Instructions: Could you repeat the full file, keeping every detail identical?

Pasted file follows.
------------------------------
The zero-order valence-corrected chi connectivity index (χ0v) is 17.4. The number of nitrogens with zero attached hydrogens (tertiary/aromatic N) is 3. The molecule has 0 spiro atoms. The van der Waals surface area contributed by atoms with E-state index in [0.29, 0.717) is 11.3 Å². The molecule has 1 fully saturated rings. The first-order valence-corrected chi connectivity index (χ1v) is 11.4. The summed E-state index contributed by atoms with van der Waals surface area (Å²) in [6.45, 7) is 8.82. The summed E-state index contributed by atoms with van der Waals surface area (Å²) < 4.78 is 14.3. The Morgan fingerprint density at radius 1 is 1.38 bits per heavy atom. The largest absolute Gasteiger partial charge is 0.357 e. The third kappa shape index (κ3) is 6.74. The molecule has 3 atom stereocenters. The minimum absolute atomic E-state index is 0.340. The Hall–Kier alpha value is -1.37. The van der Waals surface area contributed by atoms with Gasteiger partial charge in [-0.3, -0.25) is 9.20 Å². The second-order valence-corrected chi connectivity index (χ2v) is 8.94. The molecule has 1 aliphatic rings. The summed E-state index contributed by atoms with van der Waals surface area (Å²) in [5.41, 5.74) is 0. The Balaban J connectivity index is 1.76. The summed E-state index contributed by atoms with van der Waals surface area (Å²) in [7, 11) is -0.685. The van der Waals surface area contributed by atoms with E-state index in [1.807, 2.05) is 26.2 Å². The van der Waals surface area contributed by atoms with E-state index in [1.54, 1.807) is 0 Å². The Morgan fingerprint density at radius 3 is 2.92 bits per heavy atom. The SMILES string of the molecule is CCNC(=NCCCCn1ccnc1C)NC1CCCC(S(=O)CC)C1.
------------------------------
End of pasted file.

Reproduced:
The zero-order valence-corrected chi connectivity index (χ0v) is 17.4. The number of nitrogens with zero attached hydrogens (tertiary/aromatic N) is 3. The molecule has 0 spiro atoms. The van der Waals surface area contributed by atoms with E-state index in [0.29, 0.717) is 11.3 Å². The molecule has 1 fully saturated rings. The first-order valence-corrected chi connectivity index (χ1v) is 11.4. The summed E-state index contributed by atoms with van der Waals surface area (Å²) in [6.45, 7) is 8.82. The summed E-state index contributed by atoms with van der Waals surface area (Å²) < 4.78 is 14.3. The Morgan fingerprint density at radius 1 is 1.38 bits per heavy atom. The largest absolute Gasteiger partial charge is 0.357 e. The third kappa shape index (κ3) is 6.74. The molecule has 3 atom stereocenters. The minimum absolute atomic E-state index is 0.340. The Hall–Kier alpha value is -1.37. The van der Waals surface area contributed by atoms with Gasteiger partial charge in [-0.3, -0.25) is 9.20 Å². The second-order valence-corrected chi connectivity index (χ2v) is 8.94. The molecule has 1 aliphatic rings. The summed E-state index contributed by atoms with van der Waals surface area (Å²) in [5.41, 5.74) is 0. The Balaban J connectivity index is 1.76. The summed E-state index contributed by atoms with van der Waals surface area (Å²) in [7, 11) is -0.685. The van der Waals surface area contributed by atoms with E-state index in [1.807, 2.05) is 26.2 Å². The van der Waals surface area contributed by atoms with E-state index in [1.54, 1.807) is 0 Å². The Morgan fingerprint density at radius 3 is 2.92 bits per heavy atom. The SMILES string of the molecule is CCNC(=NCCCCn1ccnc1C)NC1CCCC(S(=O)CC)C1.